Instructor material for Chess Game Pairing Exercise

Required Materials

Chess board and pieces (one per 4 students)
Timers (optional)
Diagram of an in-progress chess game(s) (attached)

Introduce the Exercise

Pair programming is generally thought of as an XP (extreme programming) practice.  In true Agile form we are borrowing a practice that has value to use in our process.  Pair programming is when two (or sometimes more) developers work on a task simultaneously at the same computer.

This exercise is designed to give you the feel of pair programming. You will pair up with another person and become a chess playing savant team!  Each team will be pitted against another team to solve a world class chess problem.  Setup the chess board in the exact position described on the problem sheet.  Then playing as a pair (perhaps with limitations – see variations below).

The Exercise – Part One: Setup the board 

Instruct the students to retrieve a chess set and the sheet describing the chess problem.

Their task is to setup the chess board as diagrammed.  

Exercise – Part Two:  Let the games begin!

The instructor can give limitations or not, constraints, rules, etc.
Then they are to begin – White moves first! 

Variations
  • Only allow the pair that is in play to talk, the pair not moving must stay silent.
  • No talking and strict turn taking for first 5 moves, then instructor announces that communication and cooperation may take place for the rest of the moves.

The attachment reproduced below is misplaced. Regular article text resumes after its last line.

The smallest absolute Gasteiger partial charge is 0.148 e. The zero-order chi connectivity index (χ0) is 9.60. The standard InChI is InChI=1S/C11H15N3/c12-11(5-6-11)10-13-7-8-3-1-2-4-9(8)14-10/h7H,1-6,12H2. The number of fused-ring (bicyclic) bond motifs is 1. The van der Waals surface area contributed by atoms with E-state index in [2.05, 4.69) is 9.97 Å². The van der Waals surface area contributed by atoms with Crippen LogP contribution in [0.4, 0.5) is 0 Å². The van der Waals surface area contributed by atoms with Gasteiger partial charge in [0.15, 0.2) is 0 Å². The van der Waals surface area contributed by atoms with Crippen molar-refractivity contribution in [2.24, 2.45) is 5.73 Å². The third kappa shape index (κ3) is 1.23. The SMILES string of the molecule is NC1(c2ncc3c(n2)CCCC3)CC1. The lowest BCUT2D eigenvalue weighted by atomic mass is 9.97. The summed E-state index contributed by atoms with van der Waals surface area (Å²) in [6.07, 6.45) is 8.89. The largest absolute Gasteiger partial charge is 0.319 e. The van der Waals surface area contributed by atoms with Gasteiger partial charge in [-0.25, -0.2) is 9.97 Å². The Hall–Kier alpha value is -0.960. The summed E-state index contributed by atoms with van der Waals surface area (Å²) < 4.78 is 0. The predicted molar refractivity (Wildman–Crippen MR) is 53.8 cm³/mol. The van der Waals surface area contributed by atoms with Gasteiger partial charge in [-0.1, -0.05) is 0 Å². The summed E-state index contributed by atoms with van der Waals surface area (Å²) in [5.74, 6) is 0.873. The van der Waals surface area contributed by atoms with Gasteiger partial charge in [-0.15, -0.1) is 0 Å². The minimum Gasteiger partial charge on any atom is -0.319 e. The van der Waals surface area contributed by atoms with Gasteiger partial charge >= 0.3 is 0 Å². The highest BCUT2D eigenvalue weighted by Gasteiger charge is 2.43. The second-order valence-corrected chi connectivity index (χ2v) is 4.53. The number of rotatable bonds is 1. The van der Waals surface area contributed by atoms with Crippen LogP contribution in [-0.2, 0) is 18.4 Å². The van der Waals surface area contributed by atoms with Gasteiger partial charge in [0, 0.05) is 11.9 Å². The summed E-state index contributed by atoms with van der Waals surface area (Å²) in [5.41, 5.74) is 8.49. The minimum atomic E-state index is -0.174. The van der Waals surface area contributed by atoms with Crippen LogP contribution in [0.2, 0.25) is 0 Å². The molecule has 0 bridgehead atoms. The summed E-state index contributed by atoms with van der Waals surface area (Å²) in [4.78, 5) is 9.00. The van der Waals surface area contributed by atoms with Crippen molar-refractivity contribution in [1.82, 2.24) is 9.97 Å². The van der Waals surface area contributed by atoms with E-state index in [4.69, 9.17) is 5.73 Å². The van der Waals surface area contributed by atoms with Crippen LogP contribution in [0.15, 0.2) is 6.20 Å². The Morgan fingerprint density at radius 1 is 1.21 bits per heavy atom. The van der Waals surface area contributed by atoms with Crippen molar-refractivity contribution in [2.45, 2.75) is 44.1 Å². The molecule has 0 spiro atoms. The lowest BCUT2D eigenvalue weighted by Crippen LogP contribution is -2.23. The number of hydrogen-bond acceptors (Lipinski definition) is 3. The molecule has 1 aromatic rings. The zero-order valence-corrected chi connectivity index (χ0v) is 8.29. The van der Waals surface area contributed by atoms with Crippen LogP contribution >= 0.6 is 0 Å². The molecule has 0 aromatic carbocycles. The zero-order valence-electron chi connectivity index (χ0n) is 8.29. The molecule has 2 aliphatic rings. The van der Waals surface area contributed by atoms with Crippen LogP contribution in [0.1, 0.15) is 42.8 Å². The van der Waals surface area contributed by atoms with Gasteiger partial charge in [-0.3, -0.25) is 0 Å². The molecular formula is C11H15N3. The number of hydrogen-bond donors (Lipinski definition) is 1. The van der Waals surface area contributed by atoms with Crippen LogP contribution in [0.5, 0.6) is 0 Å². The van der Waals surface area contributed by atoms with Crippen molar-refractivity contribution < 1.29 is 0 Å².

• One minute time limit per move.
  • Pair beginners with experts – have the group self rate from 1 – 10.
Debrief the Exercise

The only reason to do an exercise is to get to the debrief stage.  This is where students will apply the simulation to the “real world” and learning will happen. Please give at least 20 minutes for the debriefing phase.

Facilitator will start the debriefing – ask open-ended questions such as:
  • What happened during the exercise?
  • What did you notice about the act of pairing in a traditionally solo activity?
  • Which activity was harder, more fun, required more concentration, stimulated creativity, produced more interesting results?
  • What do you like/dislike about pairing?
  • How did you decide to what moves to make – did you talk? Did you test out move?
  • Did you find that one partner lead and the other followed, did the lead change?
  • How does this simulation compare to the task of programming?
  • What lessons can you learn?
The debrief should take 10 – 30 minutes (if the students don’t have anything to discuss, then it was not very instructive).

Major points of the exercise:  

Pairing can be more fun, more creative.  Problem solving is creative and one person’s idea can spark better ideas in another person.  To effectively pair one must take turns, and communicate their ideas and intentions, they must actively involve the partner.




Bobby Fischer (white) vs Greenblatt Computer (black)
1977 Computer Match
White to move














See Also:

Globe Chess Board